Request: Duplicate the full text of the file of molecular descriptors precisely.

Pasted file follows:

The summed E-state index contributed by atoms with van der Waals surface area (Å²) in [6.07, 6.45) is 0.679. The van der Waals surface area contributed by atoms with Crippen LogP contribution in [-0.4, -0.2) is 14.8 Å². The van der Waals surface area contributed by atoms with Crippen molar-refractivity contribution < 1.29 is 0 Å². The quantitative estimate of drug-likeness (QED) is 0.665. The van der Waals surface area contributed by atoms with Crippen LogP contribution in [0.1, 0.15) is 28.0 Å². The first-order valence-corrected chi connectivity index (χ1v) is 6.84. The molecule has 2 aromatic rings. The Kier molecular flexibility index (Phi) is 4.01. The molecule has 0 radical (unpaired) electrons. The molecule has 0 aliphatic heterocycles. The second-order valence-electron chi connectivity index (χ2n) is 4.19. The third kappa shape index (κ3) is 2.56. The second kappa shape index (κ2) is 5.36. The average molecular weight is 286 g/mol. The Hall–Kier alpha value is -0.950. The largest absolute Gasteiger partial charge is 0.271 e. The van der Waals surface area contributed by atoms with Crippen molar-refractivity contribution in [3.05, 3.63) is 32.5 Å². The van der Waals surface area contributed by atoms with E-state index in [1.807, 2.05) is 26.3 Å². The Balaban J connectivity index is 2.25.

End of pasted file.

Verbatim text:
The summed E-state index contributed by atoms with van der Waals surface area (Å²) in [6.07, 6.45) is 0.679. The van der Waals surface area contributed by atoms with Crippen LogP contribution in [-0.4, -0.2) is 14.8 Å². The van der Waals surface area contributed by atoms with Crippen molar-refractivity contribution < 1.29 is 0 Å². The quantitative estimate of drug-likeness (QED) is 0.665. The van der Waals surface area contributed by atoms with Crippen LogP contribution in [0.1, 0.15) is 28.0 Å². The first-order valence-corrected chi connectivity index (χ1v) is 6.84. The molecule has 2 aromatic rings. The Kier molecular flexibility index (Phi) is 4.01. The molecule has 0 radical (unpaired) electrons. The molecule has 0 aliphatic heterocycles. The second-order valence-electron chi connectivity index (χ2n) is 4.19. The third kappa shape index (κ3) is 2.56. The second kappa shape index (κ2) is 5.36. The average molecular weight is 286 g/mol. The Hall–Kier alpha value is -0.950. The largest absolute Gasteiger partial charge is 0.271 e. The van der Waals surface area contributed by atoms with Crippen molar-refractivity contribution in [3.05, 3.63) is 32.5 Å². The van der Waals surface area contributed by atoms with E-state index in [1.807, 2.05) is 26.3 Å². The Balaban J connectivity index is 2.25.